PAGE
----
But it wasn't only the venue. Between the $100 ticket prices, the $35 t-shirts, the $9 beers and the sort of listless performances, the concert seemed less like a Neil Young rock show to me than a Neil Young brand experience. A cool, vintage brand, like Indian motorcycles, but still a brand. If Neil had wrapped up a song and then turned the stage over to a WaMu veep ready to PowerPoint his way through the new Chiat/Day ad campaign I wouldn't have been shocked.
Eventually, though, he did glide into a very long, satisfying jam on a song that I think was "No Hidden Path," from the new CD, and I thought, this is the Neil Young concert I expected. Even though I didn't know the song I felt like I could have identified Young's sound, without vocals, based only on the fiery, feedbacky, layered and distorted guitar riffs that were part 1969 psychedelica, part 1991 grunge. It was pretty cool.
After that he came back for an encore that included a nice version of "Cinnamon Girl" and, finally, "Like a Hurricane."
"You are like a hurricane," that song goes, "there's calm in your eye. ... Blah blah, blah-blah-blah-blah, ... I want to love you, but I'm getting blown away."
That's sort of how I felt. I wanted to love the concert. But I wasn't blown away. It wasn't a hurricane, more like a tropical storm, category: 3 gliomas.
Just got back from a lovely afternoon walk around West Seattle and inevitably found myself at Easy Street Records, where I picked up Neil Young's new record, along with the new Sharon Jones & the Dap Kings and the double-CD recording of that 15-year-old Dylan tribute concert that I mentioned in the previous post. I haven't listened to any of them yet -- they're loading into iTunes as I speak -- but reviews will come later.
I find it hard to get out of Easy Street without some new music and, in my last few visits, a short stack and a couple eggs and grapefruit juice. I can't help it, it's a cool place. Kind of a combination of The Shorehouse and the Wow, two old Long Beach faves, transported a thousand miles up the coast. Spendy habit, but I guess I should be thankful it's only a record store/restaurant nine blocks away and not an Apple Store/BMW dealership.
In other news, this is a very tasty cup of coffee, which thanks to an incredible display of will power I'm enjoying without a cookie or piece of prematurely purchased Halloween candy.
We're going to see Neil Young tonight, our first concert since Tony Bennett last month with Mich and Mom, and we're both looking forward to it. I've always liked Young's music, and he's grown on me even more in the last couple of years.
In typical M&M fashion, though, we misplaced the tickets in one of a million piles of mail or magazines or newspapers. With the concert only six hours away I was starting to get nervous.
But here they are! Phew!
Unfortunately we purchased through Ticketmaster rather than from Young's site directly. That would have entitled us to a free copy of his new well-reviewed CD, "Chrome Dreams II," which just dropped today. I'll probably buy it anyway.
To get in the mood I'm shuffling my decent-sized N.Y. collection this afternoon as I go about my business.
Jealous, rockers? Here's a YouTube treat for you: Neil covering Dylan's "All Along the Watchtower" at "Bobfest," a 1992 concert celebrating Bob Dylan's 30 years in music.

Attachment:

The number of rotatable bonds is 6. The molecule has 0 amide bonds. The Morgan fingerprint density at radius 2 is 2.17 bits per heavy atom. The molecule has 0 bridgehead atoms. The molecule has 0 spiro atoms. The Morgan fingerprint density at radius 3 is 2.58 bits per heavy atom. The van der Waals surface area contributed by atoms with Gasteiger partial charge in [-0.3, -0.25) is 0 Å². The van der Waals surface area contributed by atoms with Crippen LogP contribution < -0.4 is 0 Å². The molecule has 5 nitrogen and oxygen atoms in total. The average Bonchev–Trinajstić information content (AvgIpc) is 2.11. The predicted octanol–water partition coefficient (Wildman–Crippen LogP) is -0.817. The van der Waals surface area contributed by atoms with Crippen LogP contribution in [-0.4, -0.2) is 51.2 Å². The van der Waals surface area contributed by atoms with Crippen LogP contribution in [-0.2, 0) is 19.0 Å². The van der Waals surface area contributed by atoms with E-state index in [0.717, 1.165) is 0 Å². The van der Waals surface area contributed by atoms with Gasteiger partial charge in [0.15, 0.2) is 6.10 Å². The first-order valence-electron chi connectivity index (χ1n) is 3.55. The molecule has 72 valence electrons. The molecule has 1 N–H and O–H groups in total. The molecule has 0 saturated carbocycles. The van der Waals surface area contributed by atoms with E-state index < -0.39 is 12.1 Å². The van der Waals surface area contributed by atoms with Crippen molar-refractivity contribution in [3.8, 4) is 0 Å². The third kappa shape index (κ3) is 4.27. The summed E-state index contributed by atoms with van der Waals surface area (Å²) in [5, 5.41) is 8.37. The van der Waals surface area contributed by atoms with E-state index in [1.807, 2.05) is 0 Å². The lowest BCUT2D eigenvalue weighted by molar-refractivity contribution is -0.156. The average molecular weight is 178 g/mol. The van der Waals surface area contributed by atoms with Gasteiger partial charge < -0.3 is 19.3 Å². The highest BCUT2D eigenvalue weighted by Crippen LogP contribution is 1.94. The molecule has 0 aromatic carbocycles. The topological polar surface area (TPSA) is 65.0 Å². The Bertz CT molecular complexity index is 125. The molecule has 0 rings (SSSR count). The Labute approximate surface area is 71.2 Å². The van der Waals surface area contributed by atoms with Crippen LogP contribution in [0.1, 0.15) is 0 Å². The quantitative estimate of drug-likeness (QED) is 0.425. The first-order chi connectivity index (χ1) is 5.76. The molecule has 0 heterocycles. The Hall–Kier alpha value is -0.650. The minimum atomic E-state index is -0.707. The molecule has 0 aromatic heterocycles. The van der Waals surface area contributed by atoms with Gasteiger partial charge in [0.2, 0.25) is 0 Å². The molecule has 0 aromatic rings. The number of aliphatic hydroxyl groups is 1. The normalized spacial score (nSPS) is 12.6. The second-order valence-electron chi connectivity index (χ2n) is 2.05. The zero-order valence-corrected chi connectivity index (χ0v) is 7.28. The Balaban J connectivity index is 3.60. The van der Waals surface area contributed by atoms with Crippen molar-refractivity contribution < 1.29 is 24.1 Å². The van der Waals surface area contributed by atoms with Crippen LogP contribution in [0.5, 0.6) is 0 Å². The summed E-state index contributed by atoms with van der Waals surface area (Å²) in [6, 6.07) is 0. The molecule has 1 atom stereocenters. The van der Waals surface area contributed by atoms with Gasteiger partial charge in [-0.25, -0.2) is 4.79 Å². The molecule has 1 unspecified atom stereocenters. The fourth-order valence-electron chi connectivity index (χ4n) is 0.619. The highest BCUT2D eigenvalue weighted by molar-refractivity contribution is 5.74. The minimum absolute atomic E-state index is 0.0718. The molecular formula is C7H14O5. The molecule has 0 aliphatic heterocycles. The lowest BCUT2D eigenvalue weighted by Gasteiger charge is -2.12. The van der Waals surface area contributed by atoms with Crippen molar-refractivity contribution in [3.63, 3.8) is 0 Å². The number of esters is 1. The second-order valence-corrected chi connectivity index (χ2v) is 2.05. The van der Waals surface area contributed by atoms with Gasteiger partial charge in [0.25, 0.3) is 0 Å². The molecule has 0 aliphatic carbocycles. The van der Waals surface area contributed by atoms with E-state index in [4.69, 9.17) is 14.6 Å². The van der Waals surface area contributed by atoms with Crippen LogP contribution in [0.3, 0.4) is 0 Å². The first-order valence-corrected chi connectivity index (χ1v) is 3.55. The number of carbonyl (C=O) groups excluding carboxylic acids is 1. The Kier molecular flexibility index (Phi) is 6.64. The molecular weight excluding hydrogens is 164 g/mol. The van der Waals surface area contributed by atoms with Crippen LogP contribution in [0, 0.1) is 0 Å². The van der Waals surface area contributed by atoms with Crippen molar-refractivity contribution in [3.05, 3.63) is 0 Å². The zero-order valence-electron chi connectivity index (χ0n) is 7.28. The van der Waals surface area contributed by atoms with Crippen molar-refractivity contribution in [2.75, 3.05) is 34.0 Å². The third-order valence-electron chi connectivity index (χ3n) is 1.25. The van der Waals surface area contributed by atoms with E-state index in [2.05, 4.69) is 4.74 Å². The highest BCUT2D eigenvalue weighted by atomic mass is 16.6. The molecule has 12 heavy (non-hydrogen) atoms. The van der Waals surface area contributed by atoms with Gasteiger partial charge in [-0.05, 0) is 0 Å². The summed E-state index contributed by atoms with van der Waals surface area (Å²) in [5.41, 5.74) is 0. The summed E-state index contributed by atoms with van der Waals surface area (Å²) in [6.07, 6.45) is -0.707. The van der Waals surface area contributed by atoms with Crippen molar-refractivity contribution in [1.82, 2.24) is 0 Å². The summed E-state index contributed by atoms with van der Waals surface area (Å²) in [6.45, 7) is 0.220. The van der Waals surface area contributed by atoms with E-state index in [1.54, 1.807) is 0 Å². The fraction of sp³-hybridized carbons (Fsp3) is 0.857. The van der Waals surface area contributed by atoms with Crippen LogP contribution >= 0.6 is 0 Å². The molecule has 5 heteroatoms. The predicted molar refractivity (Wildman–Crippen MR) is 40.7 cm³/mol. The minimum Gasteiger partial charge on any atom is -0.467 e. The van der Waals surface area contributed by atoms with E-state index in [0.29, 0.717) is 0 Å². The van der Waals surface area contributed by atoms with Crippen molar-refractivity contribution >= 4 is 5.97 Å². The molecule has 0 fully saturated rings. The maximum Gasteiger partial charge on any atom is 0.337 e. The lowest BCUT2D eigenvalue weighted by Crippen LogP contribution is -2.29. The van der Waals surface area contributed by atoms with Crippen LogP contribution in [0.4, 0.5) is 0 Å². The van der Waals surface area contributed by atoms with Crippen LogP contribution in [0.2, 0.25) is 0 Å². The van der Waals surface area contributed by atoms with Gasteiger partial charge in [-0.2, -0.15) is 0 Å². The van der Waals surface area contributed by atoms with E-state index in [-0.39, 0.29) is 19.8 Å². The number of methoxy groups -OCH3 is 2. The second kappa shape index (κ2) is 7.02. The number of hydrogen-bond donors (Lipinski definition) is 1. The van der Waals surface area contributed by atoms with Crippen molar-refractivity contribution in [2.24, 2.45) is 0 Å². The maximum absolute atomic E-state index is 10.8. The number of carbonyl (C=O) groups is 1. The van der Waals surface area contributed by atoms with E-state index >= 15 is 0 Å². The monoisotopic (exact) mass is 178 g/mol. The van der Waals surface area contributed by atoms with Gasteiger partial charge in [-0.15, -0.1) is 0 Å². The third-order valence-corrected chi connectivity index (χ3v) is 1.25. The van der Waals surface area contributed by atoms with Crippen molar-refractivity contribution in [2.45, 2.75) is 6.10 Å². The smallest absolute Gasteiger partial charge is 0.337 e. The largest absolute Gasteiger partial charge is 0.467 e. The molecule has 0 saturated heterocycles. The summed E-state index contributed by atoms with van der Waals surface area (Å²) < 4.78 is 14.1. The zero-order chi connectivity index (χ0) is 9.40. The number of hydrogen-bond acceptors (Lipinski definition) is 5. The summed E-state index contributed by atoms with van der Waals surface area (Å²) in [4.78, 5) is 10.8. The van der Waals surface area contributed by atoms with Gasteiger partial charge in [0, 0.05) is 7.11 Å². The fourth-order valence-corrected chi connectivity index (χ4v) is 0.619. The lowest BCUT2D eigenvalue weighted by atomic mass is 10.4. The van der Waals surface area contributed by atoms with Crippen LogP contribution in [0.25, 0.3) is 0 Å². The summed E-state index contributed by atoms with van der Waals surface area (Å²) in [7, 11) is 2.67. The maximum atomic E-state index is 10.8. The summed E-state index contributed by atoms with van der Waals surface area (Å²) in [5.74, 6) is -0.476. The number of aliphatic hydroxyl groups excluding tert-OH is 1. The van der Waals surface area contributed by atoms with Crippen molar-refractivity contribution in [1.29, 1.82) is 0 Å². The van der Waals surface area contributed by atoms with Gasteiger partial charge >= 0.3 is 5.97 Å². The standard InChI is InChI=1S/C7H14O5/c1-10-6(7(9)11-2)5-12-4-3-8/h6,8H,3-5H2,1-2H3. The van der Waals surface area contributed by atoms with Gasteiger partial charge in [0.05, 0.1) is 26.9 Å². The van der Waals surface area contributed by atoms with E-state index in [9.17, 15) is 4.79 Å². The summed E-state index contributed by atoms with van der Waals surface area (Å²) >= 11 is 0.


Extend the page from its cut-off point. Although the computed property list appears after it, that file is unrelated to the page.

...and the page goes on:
Keep on rockin' in the free world:
As Kaye notes in a comment on the morning news meeting, the photos in the LA Times have been amazing. This shot, by Karen Tapia-Anderson, deserves the attention of the Pulitzer committee. These are eight firefighters trapped by flames, hunkering down in their fire shelters and hoping for the best. Kevin Roderick on LA Observed reports this morning, linking back to a Times story I missed, that the fire suits worked and they made it out OK. Incredible.
Here's a link to the most recent LAT photos.
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The fires are far from under control -- at least 1,000 buildings lost now, probably more, with hundreds of thousands evacuating and fire crews, understandably, growing exhausted. It's supposed to be in the mid-90s today in LA, so that won't help.
No word yet this morning from Kaye, but a check of the Long Beach weathercam she featured on NiteNote yesterday looked promising. The sky looks clearer there than it had been.
The Los Angeles Times continues its terrific coverage, and Steve Lopez, for my money the country's best local columnist, found a sorry twist to the story. The fires have smoked out a strain of resentment in the Southland, with many people openly expressing contempt -- or at least a shortage of sympathy -- for those in Malibu taking the worst of it. Writes Lopez: "In times of natural disaster, the best often surfaces in all of us. Donations, warm blankets, sandwiches. Whatever is needed, we're at the ready. Unless it involves Malibu."
Man. Definitely a column worth reading.
Locally, I thought both papers underplayed the news that Republican Dino Rossi has decided to run again against Gov. Christine Gregoire, who defeated him three years ago by 133 votes, the closest election in state history. Insiders have speculated that Rossi would try again, but he's been beyond cagey -- unusually noncommittal, I'd say -- and the Rs didn't have another candidate lined up for next year's race. To me that's news.
I notice the P-I's metro columnist Robert Jamieson has weighed in a couple days late and a dollar short on Seattle's drunk-politicos outrage story. Sorry to say, his effort pales next to Danny Westneat's stellar take in the competition on Sunday.